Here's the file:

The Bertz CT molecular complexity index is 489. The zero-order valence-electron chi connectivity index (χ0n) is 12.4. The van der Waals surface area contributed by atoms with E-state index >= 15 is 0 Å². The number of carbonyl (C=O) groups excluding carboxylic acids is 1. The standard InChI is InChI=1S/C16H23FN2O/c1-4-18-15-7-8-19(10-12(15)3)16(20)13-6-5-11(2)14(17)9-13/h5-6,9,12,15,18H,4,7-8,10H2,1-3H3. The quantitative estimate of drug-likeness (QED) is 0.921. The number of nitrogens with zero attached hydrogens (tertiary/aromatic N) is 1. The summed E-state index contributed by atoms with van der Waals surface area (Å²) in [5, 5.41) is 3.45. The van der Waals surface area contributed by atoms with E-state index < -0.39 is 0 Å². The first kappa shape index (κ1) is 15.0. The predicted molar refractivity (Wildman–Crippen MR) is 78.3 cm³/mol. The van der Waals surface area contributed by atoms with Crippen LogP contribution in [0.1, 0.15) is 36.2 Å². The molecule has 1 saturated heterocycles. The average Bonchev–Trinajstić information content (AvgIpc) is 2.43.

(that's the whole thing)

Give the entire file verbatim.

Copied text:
The Bertz CT molecular complexity index is 489. The zero-order valence-electron chi connectivity index (χ0n) is 12.4. The van der Waals surface area contributed by atoms with E-state index >= 15 is 0 Å². The number of carbonyl (C=O) groups excluding carboxylic acids is 1. The standard InChI is InChI=1S/C16H23FN2O/c1-4-18-15-7-8-19(10-12(15)3)16(20)13-6-5-11(2)14(17)9-13/h5-6,9,12,15,18H,4,7-8,10H2,1-3H3. The quantitative estimate of drug-likeness (QED) is 0.921. The number of nitrogens with zero attached hydrogens (tertiary/aromatic N) is 1. The summed E-state index contributed by atoms with van der Waals surface area (Å²) in [5, 5.41) is 3.45. The van der Waals surface area contributed by atoms with E-state index < -0.39 is 0 Å². The first kappa shape index (κ1) is 15.0. The predicted molar refractivity (Wildman–Crippen MR) is 78.3 cm³/mol. The van der Waals surface area contributed by atoms with Crippen LogP contribution in [0.1, 0.15) is 36.2 Å². The molecule has 1 saturated heterocycles. The average Bonchev–Trinajstić information content (AvgIpc) is 2.43.